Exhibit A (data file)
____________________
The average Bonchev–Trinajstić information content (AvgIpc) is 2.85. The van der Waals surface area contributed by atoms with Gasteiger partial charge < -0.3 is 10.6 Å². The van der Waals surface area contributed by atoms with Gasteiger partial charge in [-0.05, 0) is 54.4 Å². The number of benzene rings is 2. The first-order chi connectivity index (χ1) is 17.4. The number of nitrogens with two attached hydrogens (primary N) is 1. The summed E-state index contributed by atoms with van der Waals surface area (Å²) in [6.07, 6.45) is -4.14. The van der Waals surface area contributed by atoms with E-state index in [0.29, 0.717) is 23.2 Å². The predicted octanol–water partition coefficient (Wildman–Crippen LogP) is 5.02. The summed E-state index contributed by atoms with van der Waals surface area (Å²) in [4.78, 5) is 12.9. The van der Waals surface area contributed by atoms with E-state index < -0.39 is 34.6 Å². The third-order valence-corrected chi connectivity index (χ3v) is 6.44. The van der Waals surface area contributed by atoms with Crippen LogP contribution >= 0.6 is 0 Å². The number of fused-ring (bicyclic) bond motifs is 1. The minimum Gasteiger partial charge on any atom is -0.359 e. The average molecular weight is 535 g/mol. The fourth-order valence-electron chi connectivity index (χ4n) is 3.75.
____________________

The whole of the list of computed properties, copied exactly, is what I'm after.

The average Bonchev–Trinajstić information content (AvgIpc) is 2.85. The van der Waals surface area contributed by atoms with Gasteiger partial charge < -0.3 is 10.6 Å². The van der Waals surface area contributed by atoms with Gasteiger partial charge in [-0.05, 0) is 54.4 Å². The number of benzene rings is 2. The first-order chi connectivity index (χ1) is 17.4. The number of nitrogens with two attached hydrogens (primary N) is 1. The summed E-state index contributed by atoms with van der Waals surface area (Å²) in [6.07, 6.45) is -4.14. The van der Waals surface area contributed by atoms with E-state index in [0.29, 0.717) is 23.2 Å². The predicted octanol–water partition coefficient (Wildman–Crippen LogP) is 5.02. The summed E-state index contributed by atoms with van der Waals surface area (Å²) in [4.78, 5) is 12.9. The van der Waals surface area contributed by atoms with E-state index < -0.39 is 34.6 Å². The third-order valence-corrected chi connectivity index (χ3v) is 6.44. The van der Waals surface area contributed by atoms with Crippen LogP contribution >= 0.6 is 0 Å². The number of fused-ring (bicyclic) bond motifs is 1. The minimum Gasteiger partial charge on any atom is -0.359 e. The average molecular weight is 535 g/mol. The fourth-order valence-electron chi connectivity index (χ4n) is 3.75.